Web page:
One of the first things you should know is that USB 3.0 and up ports have 9 pins and have a transfer rate of 5 Gbit/s; So a quick visual check can tell you the differences of the port. You can also identify the physical ports on your computer, which will either be blue or marked with a “SS” (SuperSpeed) logo. 

Keep in mind that; even though many computers identify USB 3.0 with blue ports, some newer PC’s typically don’t. Mac computers rarely ever do.

So if you don't want to be down there counting pins or color matching there is a simpler way to get this info.

On a windows Pc 

Right-click the Windows icon (bottom left) and select Device Manager.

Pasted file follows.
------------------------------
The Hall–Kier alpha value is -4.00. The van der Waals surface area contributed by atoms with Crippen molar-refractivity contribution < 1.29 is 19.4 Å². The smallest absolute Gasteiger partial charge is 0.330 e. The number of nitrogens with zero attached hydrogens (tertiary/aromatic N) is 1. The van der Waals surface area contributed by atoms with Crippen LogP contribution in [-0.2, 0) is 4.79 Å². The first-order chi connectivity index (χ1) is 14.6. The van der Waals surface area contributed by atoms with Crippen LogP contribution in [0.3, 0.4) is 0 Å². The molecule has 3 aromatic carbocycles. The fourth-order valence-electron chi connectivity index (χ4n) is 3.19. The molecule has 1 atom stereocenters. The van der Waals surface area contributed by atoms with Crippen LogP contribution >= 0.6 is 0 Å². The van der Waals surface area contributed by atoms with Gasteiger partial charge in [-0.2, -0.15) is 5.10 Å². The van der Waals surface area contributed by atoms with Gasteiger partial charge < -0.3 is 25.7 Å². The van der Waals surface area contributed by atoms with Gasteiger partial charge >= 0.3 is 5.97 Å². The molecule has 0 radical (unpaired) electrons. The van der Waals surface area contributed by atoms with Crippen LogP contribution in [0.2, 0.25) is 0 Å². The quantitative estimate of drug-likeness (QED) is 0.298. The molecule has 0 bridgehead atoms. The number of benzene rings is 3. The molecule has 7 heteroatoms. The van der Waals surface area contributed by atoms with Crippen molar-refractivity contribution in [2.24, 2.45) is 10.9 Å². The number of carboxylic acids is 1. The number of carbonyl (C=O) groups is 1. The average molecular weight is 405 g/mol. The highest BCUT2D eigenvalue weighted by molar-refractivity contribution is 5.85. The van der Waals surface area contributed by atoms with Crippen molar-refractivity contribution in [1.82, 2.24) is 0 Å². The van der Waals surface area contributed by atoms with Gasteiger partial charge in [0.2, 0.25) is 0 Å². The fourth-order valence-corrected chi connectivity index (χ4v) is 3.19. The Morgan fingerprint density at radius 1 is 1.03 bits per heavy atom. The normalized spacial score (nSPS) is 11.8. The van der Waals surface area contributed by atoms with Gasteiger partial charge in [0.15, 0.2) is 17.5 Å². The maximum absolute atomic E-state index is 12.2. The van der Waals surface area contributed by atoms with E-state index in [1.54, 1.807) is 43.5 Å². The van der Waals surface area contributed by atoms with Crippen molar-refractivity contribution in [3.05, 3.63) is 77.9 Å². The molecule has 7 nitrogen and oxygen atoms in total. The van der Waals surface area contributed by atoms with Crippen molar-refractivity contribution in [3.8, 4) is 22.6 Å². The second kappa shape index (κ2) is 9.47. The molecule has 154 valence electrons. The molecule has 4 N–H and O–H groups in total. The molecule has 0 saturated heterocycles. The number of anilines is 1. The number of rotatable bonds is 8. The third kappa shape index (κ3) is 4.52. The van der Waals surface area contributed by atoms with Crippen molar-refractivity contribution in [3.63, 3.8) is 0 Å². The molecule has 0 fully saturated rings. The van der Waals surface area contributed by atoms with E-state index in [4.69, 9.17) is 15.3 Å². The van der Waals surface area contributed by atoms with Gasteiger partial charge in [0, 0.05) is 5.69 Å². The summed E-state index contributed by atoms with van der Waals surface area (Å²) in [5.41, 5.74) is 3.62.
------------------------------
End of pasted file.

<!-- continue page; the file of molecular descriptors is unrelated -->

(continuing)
2. In the Device Manager window, select Universal Serial Bus controllers.

3. Locate the USB port by its type (e.g. 3.0, 3.1). If there are no 3.0 or above ports, your computer is not USB 3 enabled.

On a mac

1. Click the Apple icon (top left) and select About This Mac.

2. Within the About This Mac window, click System Report.

(optional) For OS X 10.9 or below, click More Info….

3. In the System Information window, click Hardware and select USB.

4. Locate the USB port by its type (e.g. 3.0, 3.1). If there are no 3.0 or above ports, your computer is not USB 3 enabled.

Now, what about a USB C Port; is that 3.0?

While not technically a USB 3 port, the USB-C connector supports USB versions 3.1 and 3.2 and can connect to USB 3 ports with the correct cable or adapter. So if your device requires a UBS 3.0 a USB C port should work just fine.

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